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Heathrow and Asia House launch guides to the rising Cities of Asia

July 14, 2014 Airport No Comments Email Email

New Heathrow CEO John Holland-Kaye will use his first speech as CEO, to launch a series of guides offering advice on how trade with Asian cities showing high growth potential. The series covers Busan, South Korea; Dalian, China; Xiamen, China; Hanoi, Vietnam; Medan, Indonesia; and Ulaanbaatar, Mongolia.

Many of Asia’s fastest growing cities possess key markers for investment such as a young population, growing disposable incomes and a burgeoning middle class, as well as government incentives to start a business such as tax exemptions. Asia House and Heathrow have produced the guides to highlight a select few that offer untapped potential for British business. Each provides information on the city, market opportunities, its infrastructure and connectivity as well its cultural life.

Large urban centres such as Singapore, Shanghai, Tokyo and Mumbai have long been known as international economic strong points, but many others are just starting to show accelerated growth, in many cases above the national rate. Ulaanbaatar, for example, has a growth rate of 33.8% against a rate in Mongolia of 5.8%, whilst Xiamen has a growth rate of 10.9% against a national average of 7.7%. Businesses trade 20 times as much with displaymediamarkets where there is a direct flight connection than those where there is not, yet with the UK’s hub airport full and unable to add new routes, UK passengers have to travel via Frankfurt and Amsterdam respectively to reach those markets.

Alongside GDP, the guides look at market sectors where there may be specific opportunities. For example:

  • The expansion of the Ulaanbaatar’s financial services sector is a priority for the Mongolian Government. Its rapidly growing population also means its construction infrastructure sectors are some of the fastest growing in the country.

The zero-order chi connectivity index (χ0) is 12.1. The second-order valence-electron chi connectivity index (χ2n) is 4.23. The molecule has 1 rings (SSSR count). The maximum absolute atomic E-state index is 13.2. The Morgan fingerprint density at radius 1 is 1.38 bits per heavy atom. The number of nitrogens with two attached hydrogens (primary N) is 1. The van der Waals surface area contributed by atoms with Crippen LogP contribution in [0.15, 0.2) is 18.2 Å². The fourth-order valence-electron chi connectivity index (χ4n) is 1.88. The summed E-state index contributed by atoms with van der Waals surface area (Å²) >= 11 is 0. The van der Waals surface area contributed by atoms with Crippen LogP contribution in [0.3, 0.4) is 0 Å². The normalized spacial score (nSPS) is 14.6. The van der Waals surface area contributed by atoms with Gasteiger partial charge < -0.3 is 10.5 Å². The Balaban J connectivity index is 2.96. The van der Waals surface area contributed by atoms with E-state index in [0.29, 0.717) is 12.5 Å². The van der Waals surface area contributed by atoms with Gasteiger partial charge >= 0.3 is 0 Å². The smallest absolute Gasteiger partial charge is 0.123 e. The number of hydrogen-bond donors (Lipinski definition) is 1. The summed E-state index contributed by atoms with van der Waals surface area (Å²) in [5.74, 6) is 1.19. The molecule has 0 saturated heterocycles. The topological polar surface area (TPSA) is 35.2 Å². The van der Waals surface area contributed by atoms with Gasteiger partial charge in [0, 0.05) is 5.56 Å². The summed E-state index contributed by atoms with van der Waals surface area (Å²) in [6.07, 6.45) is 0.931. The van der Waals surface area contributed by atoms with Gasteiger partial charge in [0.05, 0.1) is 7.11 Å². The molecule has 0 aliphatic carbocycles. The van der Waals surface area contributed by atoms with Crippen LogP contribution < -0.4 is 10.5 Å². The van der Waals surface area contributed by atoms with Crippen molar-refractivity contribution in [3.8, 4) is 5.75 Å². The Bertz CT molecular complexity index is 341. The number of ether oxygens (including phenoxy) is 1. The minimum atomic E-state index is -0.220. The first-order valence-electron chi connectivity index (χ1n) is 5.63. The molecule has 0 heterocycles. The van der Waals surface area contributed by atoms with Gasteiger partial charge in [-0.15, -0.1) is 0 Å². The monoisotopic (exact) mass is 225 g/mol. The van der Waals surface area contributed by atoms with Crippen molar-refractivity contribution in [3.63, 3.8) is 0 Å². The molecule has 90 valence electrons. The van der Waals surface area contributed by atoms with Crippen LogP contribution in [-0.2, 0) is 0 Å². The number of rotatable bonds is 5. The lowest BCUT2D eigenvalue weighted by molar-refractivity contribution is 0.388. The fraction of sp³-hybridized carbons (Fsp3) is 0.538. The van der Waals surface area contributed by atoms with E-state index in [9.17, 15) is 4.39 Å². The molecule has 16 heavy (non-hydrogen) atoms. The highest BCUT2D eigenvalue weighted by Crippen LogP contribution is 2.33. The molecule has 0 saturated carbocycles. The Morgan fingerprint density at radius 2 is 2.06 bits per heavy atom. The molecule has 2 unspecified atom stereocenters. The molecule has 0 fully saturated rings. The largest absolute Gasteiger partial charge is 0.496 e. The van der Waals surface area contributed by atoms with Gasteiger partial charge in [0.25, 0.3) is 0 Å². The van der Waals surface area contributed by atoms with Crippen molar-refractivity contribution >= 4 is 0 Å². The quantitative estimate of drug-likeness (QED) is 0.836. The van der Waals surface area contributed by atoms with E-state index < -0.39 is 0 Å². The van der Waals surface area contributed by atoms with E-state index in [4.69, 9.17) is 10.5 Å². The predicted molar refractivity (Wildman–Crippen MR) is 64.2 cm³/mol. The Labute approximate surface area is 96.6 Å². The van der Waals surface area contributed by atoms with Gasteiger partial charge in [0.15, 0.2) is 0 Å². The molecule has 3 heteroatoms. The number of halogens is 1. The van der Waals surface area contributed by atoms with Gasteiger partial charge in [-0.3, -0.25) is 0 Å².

• The Busan-Jinhae Free Economic Zone (FEZ) encourages foreign investment into the city and offers numerous tax incentives, cash grants and financial assistance to foreign companies. It’s heavily focused on sea trade with additional incentives for maritime logistics and shipbuilding industries. Other areas being developed include high-tech industries, tourism and leisure, and educational and medical facilities.
  • The government in Indonesia actively seeks FDI but places limitations on foreign share- holding. Medan has been noted as a prime investment location for the health care sector.

Speaking at the launch, Heathrow CEO John Holland-Kaye said:

“As Asia’s consumer class expands, UK firms’ potential to trade with them must be realised and developed. These guides give an insight into some of the cities we may have heard of but never visited, but will one day be as significant to the British economy as Guangzhou or Chennai. We are a trading nation, and need to be directly connected to global growth. Yet a lack of runway capacity at Heathrow is cutting Britain off, leaving us on a branch line to Europe and allowing our European hub rivals to add the routes we cannot. The good news is that Britain can still forge ahead in the global race – it is the best located of the European hubs for accessing these emerging markets. This is a competition we should win.”

Sir John Boyd, Chairman, Asia House, said:

“The rising cities of Asia are crucial to the future of the global economy. The cities covered in our new ‘Rising Cities of Asia’ guides enjoy GDP growth that match or exceed the national rates, implying extensive new opportunities for business in sectors ranging from infrastructure and telecoms to tourism and healthcare. Success in Asia requires long-term commitment on the ground as well as an understanding of the local people, customs, and language. Asia House is dedicated to developing closer ties with Asia, contributing to prosperity at both ends. These guides play an important part in that mission, taking an in-depth look at a number of Asia’s less known cities, but with strong growth potential.”

The guides contain first-hand experience of doing business from expatriates. One is Adrienne Youngman, of the Mongolia Talent Network who said:

“Ulaanbaatar is an easy place to work compared with other emerging cities – people complain about the traffic but it there is a relatively good power supply and internet is strong and easily accessible. The city center is relatively compact but construction continues apace and there are new skyscrapers going up all the time. The general support network is also a real standout. Locals have been very open and friendly in our experience and the expat community is very tight knit and supportive. Making an effort with the language and making sure you are open and don’t come across as arrogant or dismissive is key.”

The guides are available to download at http://asiahouse.org/business-policy/publications/rising-cities-asia/. A previous series titled ‘Navigating Asian Markets’ is also available and covered China, India, Indonesia, Japan, Singapore, South Korea, Thailand, Vietnam, Azerbaijan, Kazakhstan, Malaysia, Mongolia, Myanmar (Burma), Pakistan, The Philippines and Turkey.

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